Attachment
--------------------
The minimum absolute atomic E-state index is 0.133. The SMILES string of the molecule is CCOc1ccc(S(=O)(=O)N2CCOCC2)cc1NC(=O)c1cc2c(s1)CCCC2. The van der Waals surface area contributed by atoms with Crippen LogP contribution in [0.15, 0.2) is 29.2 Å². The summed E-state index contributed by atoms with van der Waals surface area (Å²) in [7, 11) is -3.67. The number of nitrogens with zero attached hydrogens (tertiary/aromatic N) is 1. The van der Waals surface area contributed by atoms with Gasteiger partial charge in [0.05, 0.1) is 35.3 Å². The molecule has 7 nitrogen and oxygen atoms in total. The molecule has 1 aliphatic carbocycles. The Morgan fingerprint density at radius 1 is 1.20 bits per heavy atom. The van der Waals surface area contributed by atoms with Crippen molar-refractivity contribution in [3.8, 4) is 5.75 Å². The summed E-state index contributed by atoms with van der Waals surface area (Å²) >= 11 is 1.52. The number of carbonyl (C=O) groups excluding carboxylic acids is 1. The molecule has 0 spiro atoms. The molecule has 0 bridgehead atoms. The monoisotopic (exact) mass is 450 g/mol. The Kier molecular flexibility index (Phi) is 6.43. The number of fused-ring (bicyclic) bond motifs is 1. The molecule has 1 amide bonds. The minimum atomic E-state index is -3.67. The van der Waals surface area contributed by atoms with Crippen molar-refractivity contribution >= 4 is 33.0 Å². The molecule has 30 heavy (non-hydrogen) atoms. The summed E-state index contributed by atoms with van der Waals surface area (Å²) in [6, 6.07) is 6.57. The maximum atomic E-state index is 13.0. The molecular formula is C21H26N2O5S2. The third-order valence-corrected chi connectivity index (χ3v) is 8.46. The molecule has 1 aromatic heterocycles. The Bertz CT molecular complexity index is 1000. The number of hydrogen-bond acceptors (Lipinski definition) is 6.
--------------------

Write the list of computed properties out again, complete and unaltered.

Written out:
The minimum absolute atomic E-state index is 0.133. The SMILES string of the molecule is CCOc1ccc(S(=O)(=O)N2CCOCC2)cc1NC(=O)c1cc2c(s1)CCCC2. The van der Waals surface area contributed by atoms with Crippen LogP contribution in [0.15, 0.2) is 29.2 Å². The summed E-state index contributed by atoms with van der Waals surface area (Å²) in [7, 11) is -3.67. The number of nitrogens with zero attached hydrogens (tertiary/aromatic N) is 1. The van der Waals surface area contributed by atoms with Gasteiger partial charge in [0.05, 0.1) is 35.3 Å². The molecule has 7 nitrogen and oxygen atoms in total. The molecule has 1 aliphatic carbocycles. The Morgan fingerprint density at radius 1 is 1.20 bits per heavy atom. The van der Waals surface area contributed by atoms with Crippen molar-refractivity contribution in [3.8, 4) is 5.75 Å². The summed E-state index contributed by atoms with van der Waals surface area (Å²) >= 11 is 1.52. The number of carbonyl (C=O) groups excluding carboxylic acids is 1. The molecule has 0 spiro atoms. The molecule has 0 bridgehead atoms. The monoisotopic (exact) mass is 450 g/mol. The Kier molecular flexibility index (Phi) is 6.43. The number of fused-ring (bicyclic) bond motifs is 1. The molecule has 1 amide bonds. The minimum atomic E-state index is -3.67. The van der Waals surface area contributed by atoms with Crippen molar-refractivity contribution >= 4 is 33.0 Å². The molecule has 30 heavy (non-hydrogen) atoms. The summed E-state index contributed by atoms with van der Waals surface area (Å²) in [6, 6.07) is 6.57. The maximum atomic E-state index is 13.0. The molecular formula is C21H26N2O5S2. The third-order valence-corrected chi connectivity index (χ3v) is 8.46. The molecule has 1 aromatic heterocycles. The Bertz CT molecular complexity index is 1000. The number of hydrogen-bond acceptors (Lipinski definition) is 6.